In October 2016, Médecins Sans Frontières (MSF) commenced offering primary healthcare services in Pulka town, situated on Nigeria’s border with Cameroon, which has become a last resort for people fleeing Boko Haram and the Nigerian military’s onslaught against the insurgents in the north-eastern Nigerian state of Borno.
Here, Danca Paiva, MSF’s project coordinator in Pulka speaks about the medical charity’s operation in the region.
Tell us about the Médecins Sans Frontières work in Pulka?
We commenced operation in Pulka in October 2016 due to the difficult security situation and the consequent absence of adequate healthcare in the region; we felt it was important to make healthcare and other services accessible to everybody. We therefore now run a clinic that provides treatment for malnourished children and offers antenatal care for women.
Our teams also carry out water and sanitation activities like trucking water and building latrines, mainly for internally displaced people (IDPs) coming from different communities around Gwoza local government area, especially from villages bordering Cameroon, and who are also living within the compound where our clinic is.
Can you give us an idea of the number of people MSF is catering for in the area?
Recently, Pulka has registered a dramatic increase in new arrivals: more than 11,300 since January. It currently has an estimated population of 42,000, the vast majority of whom are IDPs. People arriving in Pulka have fled from different parts of Borno state where fighting is still on-going.
They report that hospitals and markets are not functioning [in their communities] because they have been destroyed and that they cannot cultivate their farmlands due to insecurity. Most of the people arriving in the town first settle inside the hospital compound, where MSF, along with other NGOs, are providing basic healthcare and other services to them.
In March, around 1,000 families (about 6,000 people) were moved to newly constructed camps but many more needed a proper shelter with services like latrines and a regular supply of water in place.
Our teams are usually on standby whenever new waves of people arrive. We carry out medical and nutritional screening on them, check their general health condition and refer those requiring further medical care to the health clinic. Most of the people arrive with nothing, in a condition that suggests they have very little.
We give them BP-5 high-calorie biscuits to help build up their strength because they are often very weak due to hypoglycemia. These people have been trapped in the conflict for a long time in areas where there are no humanitarian actors operating, so we assume that they had no access to healthcare. Most of the children, for example, had never been vaccinated.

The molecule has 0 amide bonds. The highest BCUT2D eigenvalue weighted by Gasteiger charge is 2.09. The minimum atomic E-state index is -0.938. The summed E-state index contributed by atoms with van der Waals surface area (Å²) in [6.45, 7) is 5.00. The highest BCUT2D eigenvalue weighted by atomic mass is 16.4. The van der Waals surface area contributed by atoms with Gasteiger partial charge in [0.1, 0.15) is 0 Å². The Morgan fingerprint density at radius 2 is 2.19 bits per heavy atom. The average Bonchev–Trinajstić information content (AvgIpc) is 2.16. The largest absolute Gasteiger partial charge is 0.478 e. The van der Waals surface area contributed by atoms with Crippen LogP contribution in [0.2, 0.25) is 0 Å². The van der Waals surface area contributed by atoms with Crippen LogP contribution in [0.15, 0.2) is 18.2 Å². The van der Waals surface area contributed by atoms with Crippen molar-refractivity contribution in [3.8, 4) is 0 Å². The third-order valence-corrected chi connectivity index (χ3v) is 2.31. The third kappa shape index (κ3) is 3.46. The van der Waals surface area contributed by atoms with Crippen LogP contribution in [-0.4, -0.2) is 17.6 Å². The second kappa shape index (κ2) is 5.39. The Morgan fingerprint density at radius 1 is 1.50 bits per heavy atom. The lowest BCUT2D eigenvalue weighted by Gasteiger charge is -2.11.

Therefore, we sorted out children from six months to 10 years old to be included in an Expanded Programme of immunization (EPI) against measles, whooping cough etc. We then give them food and non-food items that would last them till when they are registered under the food distribution program of the World Food Programme (WFP).
What major challenges are people in the area grappling with?
In Pulka, the most common morbidities we find among our patients are acute respiratory infections, acute non-bloody watery diarrhoea, malaria, gastritis and conjunctivitis.
Our primary objective is to take care of these people’s health needs but due to the magnitude of the problems they come with and the inadequacy of the support, we have had to step in to provide shelter as well since they are also living in the compound where we work.
People are living out in the open and are very much exposed to the sun. So we try to provide them with shade and shelter, knowing that their health is in danger and the risk of an outbreak of communicable diseases is high in the camp.
That is why we also do a lot of health promotion, to ensure that people maintain a high level of personal hygiene. This is one of the most complex projects we have in Nigeria in terms of needs, context and challenges.
How big is the need for improved delivery of healthcare services and humanitarian assistance in the area?
As the population in Pulka increases, so does the pressure on the existing resources being provided by the few humanitarian actors present. For instance, we saw that the demand for water was very high and people were fighting over it, so we had to fill the gap. We created a lot of water points in the camp and organised two trucks to bring in water on a daily basis.
Currently, we are providing 4,000 litres of water per day to around 1,800 people living in the hospital compound, what makes an average of around three litres a day per person. In the newly constructed camps, OXFAM has provided several boreholes, in one of the camps; people are receiving as high as16, 000 litres of water daily from both OXFAM and MSF.
The needs are huge, and more so, there is the challenge of establishing a comprehensive referral system because of the lack of secondary healthcare facility in the area.
Right now, if something happens to someone in the night, or even during the day, and which requires urgent evacuation, we are no longer able to evacuate them due to the fact that the helicopter is not medically equipped and we can’t move our vehicles out of this place because of the security situation.
Ijeoma Obiajunwa-Ajiamah, a 2016 YALI fellow, is the CEO at Markengee Touchinglives Intern…